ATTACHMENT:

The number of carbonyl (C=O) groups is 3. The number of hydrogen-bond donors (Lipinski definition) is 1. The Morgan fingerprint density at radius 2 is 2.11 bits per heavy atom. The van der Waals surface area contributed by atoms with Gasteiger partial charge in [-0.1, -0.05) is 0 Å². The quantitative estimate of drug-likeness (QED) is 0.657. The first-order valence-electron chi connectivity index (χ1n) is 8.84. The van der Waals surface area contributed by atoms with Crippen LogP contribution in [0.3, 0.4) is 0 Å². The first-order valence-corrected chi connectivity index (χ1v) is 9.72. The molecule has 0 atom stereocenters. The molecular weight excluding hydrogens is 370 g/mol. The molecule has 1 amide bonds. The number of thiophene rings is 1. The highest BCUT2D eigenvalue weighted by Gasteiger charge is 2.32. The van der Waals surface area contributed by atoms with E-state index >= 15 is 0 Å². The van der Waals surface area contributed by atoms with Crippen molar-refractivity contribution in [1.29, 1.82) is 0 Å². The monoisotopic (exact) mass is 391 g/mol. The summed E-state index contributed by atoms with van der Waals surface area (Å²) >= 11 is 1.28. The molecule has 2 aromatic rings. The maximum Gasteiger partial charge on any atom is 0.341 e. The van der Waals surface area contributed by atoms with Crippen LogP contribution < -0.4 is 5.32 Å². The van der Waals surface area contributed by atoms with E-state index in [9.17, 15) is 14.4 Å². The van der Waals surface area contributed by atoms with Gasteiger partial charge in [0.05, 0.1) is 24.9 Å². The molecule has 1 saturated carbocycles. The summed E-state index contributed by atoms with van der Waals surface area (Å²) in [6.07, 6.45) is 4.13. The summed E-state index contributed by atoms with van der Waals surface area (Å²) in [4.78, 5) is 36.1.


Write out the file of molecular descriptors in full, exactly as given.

The number of carbonyl (C=O) groups is 3. The number of hydrogen-bond donors (Lipinski definition) is 1. The Morgan fingerprint density at radius 2 is 2.11 bits per heavy atom. The van der Waals surface area contributed by atoms with Gasteiger partial charge in [-0.1, -0.05) is 0 Å². The quantitative estimate of drug-likeness (QED) is 0.657. The first-order valence-electron chi connectivity index (χ1n) is 8.84. The van der Waals surface area contributed by atoms with Crippen LogP contribution in [0.3, 0.4) is 0 Å². The first-order valence-corrected chi connectivity index (χ1v) is 9.72. The molecule has 0 atom stereocenters. The molecular weight excluding hydrogens is 370 g/mol. The molecule has 1 amide bonds. The number of thiophene rings is 1. The highest BCUT2D eigenvalue weighted by Gasteiger charge is 2.32. The van der Waals surface area contributed by atoms with E-state index >= 15 is 0 Å². The van der Waals surface area contributed by atoms with Crippen molar-refractivity contribution in [1.29, 1.82) is 0 Å². The monoisotopic (exact) mass is 391 g/mol. The summed E-state index contributed by atoms with van der Waals surface area (Å²) >= 11 is 1.28. The molecule has 2 aromatic rings. The maximum Gasteiger partial charge on any atom is 0.341 e. The van der Waals surface area contributed by atoms with Crippen LogP contribution < -0.4 is 5.32 Å². The van der Waals surface area contributed by atoms with E-state index in [9.17, 15) is 14.4 Å². The van der Waals surface area contributed by atoms with Gasteiger partial charge in [0.05, 0.1) is 24.9 Å². The molecule has 1 saturated carbocycles. The summed E-state index contributed by atoms with van der Waals surface area (Å²) in [6.07, 6.45) is 4.13. The summed E-state index contributed by atoms with van der Waals surface area (Å²) in [4.78, 5) is 36.1.